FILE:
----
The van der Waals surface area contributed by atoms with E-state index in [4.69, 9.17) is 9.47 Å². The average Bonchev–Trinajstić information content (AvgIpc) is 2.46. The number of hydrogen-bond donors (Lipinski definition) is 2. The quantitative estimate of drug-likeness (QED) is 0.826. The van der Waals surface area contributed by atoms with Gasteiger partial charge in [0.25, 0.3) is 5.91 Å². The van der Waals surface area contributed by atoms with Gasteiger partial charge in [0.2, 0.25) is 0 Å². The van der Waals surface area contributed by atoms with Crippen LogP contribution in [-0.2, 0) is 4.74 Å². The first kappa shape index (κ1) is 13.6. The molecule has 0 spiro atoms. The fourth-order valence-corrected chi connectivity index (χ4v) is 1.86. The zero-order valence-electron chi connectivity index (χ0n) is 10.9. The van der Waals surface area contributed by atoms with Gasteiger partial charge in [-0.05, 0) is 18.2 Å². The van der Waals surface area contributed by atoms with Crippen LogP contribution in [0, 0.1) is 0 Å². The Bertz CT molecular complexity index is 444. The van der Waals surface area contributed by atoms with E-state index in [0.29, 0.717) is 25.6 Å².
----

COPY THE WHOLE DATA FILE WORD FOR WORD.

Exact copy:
The van der Waals surface area contributed by atoms with E-state index in [4.69, 9.17) is 9.47 Å². The average Bonchev–Trinajstić information content (AvgIpc) is 2.46. The number of hydrogen-bond donors (Lipinski definition) is 2. The quantitative estimate of drug-likeness (QED) is 0.826. The van der Waals surface area contributed by atoms with Gasteiger partial charge in [0.25, 0.3) is 5.91 Å². The van der Waals surface area contributed by atoms with Gasteiger partial charge in [0.2, 0.25) is 0 Å². The van der Waals surface area contributed by atoms with Crippen LogP contribution in [-0.2, 0) is 4.74 Å². The first kappa shape index (κ1) is 13.6. The molecule has 0 spiro atoms. The fourth-order valence-corrected chi connectivity index (χ4v) is 1.86. The zero-order valence-electron chi connectivity index (χ0n) is 10.9. The van der Waals surface area contributed by atoms with Gasteiger partial charge in [-0.05, 0) is 18.2 Å². The van der Waals surface area contributed by atoms with Crippen LogP contribution in [0, 0.1) is 0 Å². The Bertz CT molecular complexity index is 444. The van der Waals surface area contributed by atoms with E-state index in [0.29, 0.717) is 25.6 Å².